Crime Scene Science
CSI: Middle School? Inside the craze that's sweeping our science labs.
- Grades: PreK–K, 1–2, 3–5, 6–8
There's been a murder in Fort Myers, Florida, and Marilyn Slusher's gumshoes are on the case. Some are searching for fingerprints. Others are looking for clues. Later, the rookies will size up bones to learn the gender of the victim.
Slusher's detectives are her students at Fort Myers Middle Academy; the crime a set-up designed to hook kids on science. And it's working. In the five years since Slusher and math teacher Susie Bell began teaching forensics, “We've had so many 'a-ha!' moments,” Slusher reports. “Kids have gone on to do terrific science fair projects. Lots of kids have even said that they want to go into the field.”
Considering the shortage of would-be scientists, that's good news-and teachers are paying attention, relying on the popularity of TV shows like "CSI: Miami" to teach kids life science, chemistry, physics, math-even language arts-through the lens of forensics.
The criminal angle is not without its critics. Some parents worry about the gruesome scenarios. Experts wonder what message we're sending when crime is a part of the curriculum.
Yet teachers who've seen the benefits of using forensics say the subject can be taught responsibly-and produce great results. That's why we asked them for their advice in starting or improving a crime-scene class. Here are their tips for turning out a roomful of sleuths-who are thoughtful, investigative scientists, too.
Crime-Scene Secret #1: Take it One Clue at a Time There's no need to give your entire science curriculum a "Law & Order" makeover. Start with what you feel comfortable doing, which might be a few days of fun or an after-school project to test the waters. “Our program began as a stress reliever after the state tests,” says Slusher. “The first year we basically did fingerprinting.” Because it has been such a success, Slusher and Bell have expanded their unit every year since.
Erik Hein, an English teacher at Stetson Middle School in West Chester, Pennsylvania, seconds this start-small strategy. When science teacher Pam Gray asked him to collaborate on a murder mystery project eight years ago, it was just a fraction of the curriculum. “Now we have several forensics projects that span the whole school year,” he says.
Crime-Scene Secret #2: Have a Code of Conduct According to Carolyn Wolsiefer, who teaches forensics at Summit Middle School in Breckenridge, Colorado, ground rules can make all the difference in how your kids handle the material. For Wolsiefer, that means establishing forensics as no joking matter: Any of her students who treat it as such must find another class. (Wolsiefer has a waiting list for her very popular elective.) It sounds basic, but the level of respect that you establish-by talking as a group about crime statistics, or approaching labs as “real” forensic scientists-will determine the success of your unit with students and parents alike.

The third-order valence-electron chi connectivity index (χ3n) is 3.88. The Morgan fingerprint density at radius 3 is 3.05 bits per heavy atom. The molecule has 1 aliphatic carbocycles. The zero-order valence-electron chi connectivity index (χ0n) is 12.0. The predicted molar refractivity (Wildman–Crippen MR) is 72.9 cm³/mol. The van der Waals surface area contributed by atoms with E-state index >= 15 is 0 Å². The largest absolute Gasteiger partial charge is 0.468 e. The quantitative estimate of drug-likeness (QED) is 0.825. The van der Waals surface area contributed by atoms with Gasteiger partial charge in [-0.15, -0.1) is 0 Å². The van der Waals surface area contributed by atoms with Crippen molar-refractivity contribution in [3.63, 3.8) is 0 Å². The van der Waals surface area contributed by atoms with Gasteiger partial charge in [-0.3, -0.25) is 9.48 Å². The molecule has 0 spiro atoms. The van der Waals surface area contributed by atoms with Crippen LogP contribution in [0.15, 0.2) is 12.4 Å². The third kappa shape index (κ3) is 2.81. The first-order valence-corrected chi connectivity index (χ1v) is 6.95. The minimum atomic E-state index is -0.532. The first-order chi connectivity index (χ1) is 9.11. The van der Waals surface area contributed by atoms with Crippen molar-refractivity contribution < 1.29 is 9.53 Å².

Of course, you may decide not to even get into the grisly (think Nancy Drew over "CSI"). Court TV has units just your speed at www.courttv.com. Everyone we spoke to loved this free resource.
Crime-Scene Secret #3: Lock Up the Standards From language arts to social studies to chemistry, it's possible to cross the whole curriculum using forensics-the trick is to target your learning goals so that it's not fun experiment after fun experiment without meeting any standards.
Hein ties forensics to his lessons on writing narrative, persuasive, and expository essays. After science teacher Gray finishes an experiment with the kids, Hein asks them to write about an aspect of the “crime” from the perspective of the detective, victim, scientist, or a lawyer. It's been such a success that Hein recently authored Partners in Crime: Integrating Language Arts and Forensic Science (Jossey-Bass, 2005).
Slusher and Bell, the other cross- curricular team, collaborate throughout their unit. Bell teaches kids how to triangulate the crime scene (a neat geometry activity) and measure the “bones” of the victim. Slusher handles the science, from fingerprinting to fiber analysis. The teamwork has paid off so well that Slusher recommends every would-be forensics teacher recruit a “cohort in crime” from another department.
Crime-Scene Secret #4: Don't Let TV Take Over While CSI's status as a number-one show may inspire your science class (not to mention spin-offs-there are more than 40 crime shows now on network and cable TV), it should by no means take center stage in the classroom, teachers agree. The content's just too adult and the scenarios too divorced from reality. Wolsiefer makes a point of stressing to her kids how different the work of forensic scientists is from what tanned actors do on TV-in real life, for example, most crimes aren't actually solved.
Which is not to say that there's no place for TV in the classroom. Wolsiefer shows several clips throughout the year-during her class on ballistics, for example-particularly from more accurate, documentary-style shows like "The Forensic Files" on Court TV and "Dr. G: Medical Examiner" on Discovery Health.
Crime-Scene Secret #5: Call in Enforcement Of course, nothing underscores the difference between real life and 60-minute fantasies like hearing from the men and women whose job it is to step behind the yellow tape. Forensics teachers agree that some of the best learning moments have taken place when they've stepped aside for guest speakers from the police department or district attorney's office. “The response from the community has been amazing,” says Hein, echoing a common sentiment. “Let's face it, most kids, especially boys, run when they see the cops,” he adds. “Who knows why, but when they see the police as people with similar interests and hobbies, it bridges the divide.” It's one more unexpected benefit from an unexpected subject.